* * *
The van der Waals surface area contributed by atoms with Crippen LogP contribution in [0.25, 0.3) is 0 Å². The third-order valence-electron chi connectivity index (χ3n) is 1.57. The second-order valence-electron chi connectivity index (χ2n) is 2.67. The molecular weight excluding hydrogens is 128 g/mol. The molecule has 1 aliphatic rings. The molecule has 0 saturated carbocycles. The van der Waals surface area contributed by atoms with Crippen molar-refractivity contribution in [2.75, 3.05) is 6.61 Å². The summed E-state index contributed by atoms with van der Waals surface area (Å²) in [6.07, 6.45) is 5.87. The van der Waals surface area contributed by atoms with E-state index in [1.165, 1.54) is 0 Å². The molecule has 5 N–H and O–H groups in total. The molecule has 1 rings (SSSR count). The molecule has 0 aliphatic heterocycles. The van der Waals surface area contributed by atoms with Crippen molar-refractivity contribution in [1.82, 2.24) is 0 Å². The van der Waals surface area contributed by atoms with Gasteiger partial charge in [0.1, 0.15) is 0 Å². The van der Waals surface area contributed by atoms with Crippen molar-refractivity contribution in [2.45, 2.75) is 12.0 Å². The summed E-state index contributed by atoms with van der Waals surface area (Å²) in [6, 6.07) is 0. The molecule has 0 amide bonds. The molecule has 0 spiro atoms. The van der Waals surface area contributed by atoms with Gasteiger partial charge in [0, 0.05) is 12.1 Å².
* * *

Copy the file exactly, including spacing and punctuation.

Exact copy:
The van der Waals surface area contributed by atoms with Crippen LogP contribution in [0.25, 0.3) is 0 Å². The third-order valence-electron chi connectivity index (χ3n) is 1.57. The second-order valence-electron chi connectivity index (χ2n) is 2.67. The molecular weight excluding hydrogens is 128 g/mol. The molecule has 1 aliphatic rings. The molecule has 0 saturated carbocycles. The van der Waals surface area contributed by atoms with Crippen molar-refractivity contribution in [2.75, 3.05) is 6.61 Å². The summed E-state index contributed by atoms with van der Waals surface area (Å²) in [6.07, 6.45) is 5.87. The van der Waals surface area contributed by atoms with E-state index in [1.165, 1.54) is 0 Å². The molecule has 5 N–H and O–H groups in total. The molecule has 1 rings (SSSR count). The molecule has 0 aliphatic heterocycles. The van der Waals surface area contributed by atoms with Crippen molar-refractivity contribution in [1.82, 2.24) is 0 Å². The van der Waals surface area contributed by atoms with Gasteiger partial charge in [0.1, 0.15) is 0 Å². The van der Waals surface area contributed by atoms with Crippen molar-refractivity contribution in [2.45, 2.75) is 12.0 Å². The summed E-state index contributed by atoms with van der Waals surface area (Å²) in [6, 6.07) is 0. The molecule has 0 amide bonds. The molecule has 0 spiro atoms. The van der Waals surface area contributed by atoms with Gasteiger partial charge in [0, 0.05) is 12.1 Å².